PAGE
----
“Saintship lays pride (or protest) at the feet of the crucified Christ. Its aim is “defeat,” martyrdom. For martyrdom is the joyous acceptance of death in any manner, even painlessly, as the Good Gift of God.” (c. 1930)
The Symposium, hosted by the Carl Schmitt Foundation and the Catholic Diocese of Arlington, will bring together leading artists and intellectuals to talk about the role and vocation of the Catholic artist today. It will draw on the insights of Carl Schmitt to help “demystify the creative process.”
For more information and to register for the Symposium, click here.
“Civilizations, like persons, exhibit the same symptoms in senility: an overwhelming desire for security and comfort with a minimum of manual effort; and will submit to indignities for their sake.” (1954)
The Carl Schmitt Foundation and the Catholic Diocese of Arlington, Virginia, are pleased to bring together some of today’s leading Catholic artists to explore what is means to be a Catholic artist in today’s society. The life and legacy of Carl Schmitt, along with the insights of our panelists, will help us see what the lived-out vocation of an artist really looks like. This is a rare opportunity to get a glimpse into the craft of professional artists, each of whom will be bringing an original work they have created to explain their creative process.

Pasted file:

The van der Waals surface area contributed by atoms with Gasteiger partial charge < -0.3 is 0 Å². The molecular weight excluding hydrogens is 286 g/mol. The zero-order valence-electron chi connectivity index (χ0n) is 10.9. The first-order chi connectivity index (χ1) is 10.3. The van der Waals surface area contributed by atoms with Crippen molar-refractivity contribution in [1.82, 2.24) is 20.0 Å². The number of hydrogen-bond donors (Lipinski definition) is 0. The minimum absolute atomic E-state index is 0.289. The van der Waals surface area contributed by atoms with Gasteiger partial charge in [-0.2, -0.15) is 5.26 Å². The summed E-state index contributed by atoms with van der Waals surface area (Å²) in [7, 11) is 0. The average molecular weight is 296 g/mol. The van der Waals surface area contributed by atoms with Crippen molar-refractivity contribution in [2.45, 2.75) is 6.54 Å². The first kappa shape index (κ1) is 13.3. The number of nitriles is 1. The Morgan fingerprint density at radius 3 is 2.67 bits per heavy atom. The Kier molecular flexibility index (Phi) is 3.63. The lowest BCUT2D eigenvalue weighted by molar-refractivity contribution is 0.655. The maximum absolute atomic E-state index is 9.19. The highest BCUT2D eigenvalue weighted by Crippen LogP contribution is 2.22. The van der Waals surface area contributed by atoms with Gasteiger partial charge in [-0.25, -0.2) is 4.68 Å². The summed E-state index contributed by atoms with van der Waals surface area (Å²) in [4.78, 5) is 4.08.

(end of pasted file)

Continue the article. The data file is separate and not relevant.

The event will take place on October 27, 2018, from 7-10 pm at Our Lady of Hope Catholic Church, Sterling, Virginia (map); it is free and open to the public. Click here to register and for more information.
Come early to view the retrospective exhibit Carl Schmitt: A Portrait before it goes on view at the Arts Club of Washington next month.
Can’t make it? The event will be streamed live at carlschmitt.org/live.
“No man can be happy who makes security his end in life. That spells ultimate slavery, because freedom of will is not to those imaginations which are bounded by economics.” (1946)